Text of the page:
From: Ian Wright (wrighti@ACM.ORG)
Date: Sat Aug 25 2007 - 14:40:30 EDT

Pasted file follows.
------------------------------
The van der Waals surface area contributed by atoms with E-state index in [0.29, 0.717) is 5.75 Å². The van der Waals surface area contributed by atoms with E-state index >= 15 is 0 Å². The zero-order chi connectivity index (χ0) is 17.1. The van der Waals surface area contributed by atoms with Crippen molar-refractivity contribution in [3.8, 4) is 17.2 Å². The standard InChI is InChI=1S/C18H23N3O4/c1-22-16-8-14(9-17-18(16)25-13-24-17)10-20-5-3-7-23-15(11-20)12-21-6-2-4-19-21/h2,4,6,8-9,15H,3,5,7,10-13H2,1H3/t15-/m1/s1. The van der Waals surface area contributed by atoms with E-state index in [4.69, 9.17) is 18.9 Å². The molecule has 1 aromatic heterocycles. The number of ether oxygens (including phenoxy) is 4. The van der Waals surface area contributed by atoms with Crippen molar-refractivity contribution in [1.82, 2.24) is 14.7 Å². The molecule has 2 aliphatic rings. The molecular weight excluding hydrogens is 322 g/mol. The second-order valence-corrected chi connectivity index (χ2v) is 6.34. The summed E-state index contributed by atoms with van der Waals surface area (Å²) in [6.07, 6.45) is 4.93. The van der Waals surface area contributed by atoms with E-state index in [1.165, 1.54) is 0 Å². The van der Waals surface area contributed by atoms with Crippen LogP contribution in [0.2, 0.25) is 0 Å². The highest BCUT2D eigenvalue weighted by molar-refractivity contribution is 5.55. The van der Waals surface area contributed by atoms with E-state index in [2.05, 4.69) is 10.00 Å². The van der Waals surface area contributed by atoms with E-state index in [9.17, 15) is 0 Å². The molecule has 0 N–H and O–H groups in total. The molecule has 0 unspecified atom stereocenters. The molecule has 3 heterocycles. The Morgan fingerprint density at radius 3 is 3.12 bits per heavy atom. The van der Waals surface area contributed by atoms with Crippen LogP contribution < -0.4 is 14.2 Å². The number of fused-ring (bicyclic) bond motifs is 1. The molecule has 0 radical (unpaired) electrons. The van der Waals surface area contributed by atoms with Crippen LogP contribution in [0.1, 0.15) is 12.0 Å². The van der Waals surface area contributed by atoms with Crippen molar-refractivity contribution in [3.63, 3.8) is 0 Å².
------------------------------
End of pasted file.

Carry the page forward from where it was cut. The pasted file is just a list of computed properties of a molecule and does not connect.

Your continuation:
> But the master rule to follow in scholarly debates is to be as rational as possible and > avoid discrediting the opponent with spurious accusations. Alejandro, I think this is hyperbole. I am not trying to "discredit" you or "accuse" you. I wrote, "I'm not sure you are well-versed in Marx's law of value". I think that your understanding of Marx's value theory is likely to have been attained via second-hand critical sources, which distort and vulgarize, set up a straw man etc. This is a critical observation. My apologies, however, if you think I have treated you unfairly, particularly since I am genuinely very happy that you are contributing to OPE-L. I hope you continue to do so because mutual critique is essential for the progress of knowledge. Growing one's ideas in a mono-culture makes them weak. Of course, this is a list devoted to developing Marx's critique of political economy, so you must expect to be contradicted when you sally forth in this area. > But when, referring to Engels, I wrote that only when market reaches the > point where commodities are fully useful, then commodities have their full > labour value (otherwise market mechanism depreciates its labour content) you > formulated the question: Isn't it precisely the other way around? Why do you think that the labour-value of a commodity depends on the market? The labour-value of a commodity depends on the conditions of production. In Marx's theory by definition it is not possible that the "market mechanism depreciates [the] labour content" of a commodity. The price of a commodity and the labour-commanded by a commodity is, of course, another matter. > Why do you believe that market prices lag labour-values? Because you (1) > have in mind a fictitious concept: that of an attractor; Labour-values are a property of the conditions of production. If the conditions of production change, say that corn requires less labour for its production, then labour-values immediately change. Marx: "the value of a commodity is determined not by the quantity of labour actually realized in it, but by the quantity of living labour necessary for its production. A commodity represents, say 6 working hours. If an invention is made by which it can be produced in 3 hours, the value, even of the commodity already produced, falls by half". In contrast, market prices do not immediately respond to changes in technique. They are formed over time via the circulation of commodities and money, the increase or decrease in inventories, and the local decisions of producers and consumers. Almost by definition market prices must lag labour-values. Furthermore, the concept of an attractor, or a fixed-point, or a locally stable equilibrium etc., far from being a "fictitious concept", is in fact one of the more important advances in the scientific understanding of causality. Although the classical economists did not have the mathematical tools that we now enjoy they nonetheless formulated the distinction between market prices and natural prices, between the process of gravitation and the point that is being gravitated towards. Market prices are determined by a plethora of contingencies. In contrast, the concept of natural price is intended to uncover a major determinant of the long-term trajectory of market prices, specifically in terms of the objective "difficulty of production" of commodities. > and because you (2) > are not considering price as a sharp mechanism for rationing goods according > to gained and lost individual marginal utilities. You can't accept the > second one without harming the first one. Economic actors have subjective preferences. And of course prices function to reallocate scarce resources according to social demand. But who would deny that? You will need to explain further why you think such facts contradict a LTV. > Labour time is reallocated in a > market economy thanks to the full action of entrepreneurs according to the > profitability of production but, what hides back profitability? The > willingness of consumers with sufficient buying power to execute it. The > primary motion of market mechanism in Capitalism rests on monetary > capability to consume, and on a plain willingness to consume in Market > Socialism provided that the distribution of income is almost equal. I am very wary of the notion that profit is merely a technical signal of consumer demand. Surely in capitalism profit also signals to what extent the capitalist class can exploit the working class? But even if your characterization of the meaning of profit is accepted, I still do not understand why you think the existence of -- supply and demand dynamics -- consumer preferences constitutes a refutation of the possibility of a LTV. Merely having a preference, and spending one's money differently, does not change the objective "difficulty of production" of bringing commodities to market. This is not exclusively a Marxist insight, by any means. You will find such common-sense, objective notions at the birth of political economy. > The idea of an attractor could be useful to imagine the steady state of an > equilibrium provided that there is not technological change and consumer's > preferences are static. On the contrary, the concept of an attractor is essential in order to understand the dynamics of the economy, particularly when there is technological change and changing preferences. An attractor is a property of causal laws. Initially, let's say we abstract from technological change and changing preferences. Assume that we discover that market prices gravitate toward natural prices, which are proportional to labour-values, a property of the prevailing conditions of production. We label this dynamic process "the law of value". Already, even at this stage of analysis, the situation of prices proportional to labour-values is an exceptional special-case. The "law of value" does not refer to an equilibrium point, it refers to a law of motion. Next, let's say we introduce changes in technique. Does this new source of change invalidate the law of value? Not at all. A change in technique alters the labour-values that prevail in the economy. Hence the attractor of the law of value is now subject to change. In this more concrete situation, market prices therefore follow a trajectory governed by an attractor that itself has a dynamic trajectory, governed by the laws that determine changes in technique. My necessarily brief sketch already underlines the importance of the power of abstraction. In order to fully understand the empirical evolution of a complex system, such as an economy, we need to analytically separate parts of the system, study those parts in isolation in order to understand their essence, and then synthetically combine the parts to understand how their interaction mutually determine concrete reality. Uncovering the deep and hidden casual laws that govern the apparent contingency and randomness of empirical reality is one of the tasks of science. So my scientific instincts sound the alarm when I hear of any approach that starts with empirical reality and market prices, forms the empirical generalization that market prices rarely, if ever, correspond to their labour-values, and then concludes that labour-values in principle cannot explain market prices. Despite the initial impression of empirical relevance, I do not believe that this kind of methodological approach will ever attain a full understanding of concrete reality. For example, Newton's laws of motion, which represented an enormous step forward in human knowledge, are in every case *directly contradicted by empirical experience*. It is no accident that the classical economists employed the metaphor of gravitation. Human subjectivity is of course an essential part of the causal relations that constitute an economy. For example, the decisions of your heroic entrepreneurs will indeed play some role in determining which new technologies are produced, adopted etc. (although if we are not beguiled by Schumpeter's elitism it is easy to see that changes in technique are almost always the result of the efforts of the working class). But you will need to explain further why you think this fact implies that labour-values are not objective properties of the economy, as per the Mises quote you gave earlier. > But then you have to face a crude reality: labour > value in itself doesn't attract prices, but you as a planner have to follow > prices to allocate labour. > > If you do not so, consumer market will depreciate > the labour content of products and you will have an imbalanced economy with > overproduction of some products and underproduction of others. You will have > not sold inventories and long lines of consumers trying to catch their most > subjectively valued products. I am not convinced that detailed planning of a socialist economy is either feasible or desirable. But since I have not studied or thought very deeply about this problem I prefer to say nothing. I do think however that a proper understanding of the causal laws and dynamics of capitalism, and the development of computational and mathematical models, can contribute to your and Paul's project of designs for post-capitalist economic organization. Best wishes, -Ian.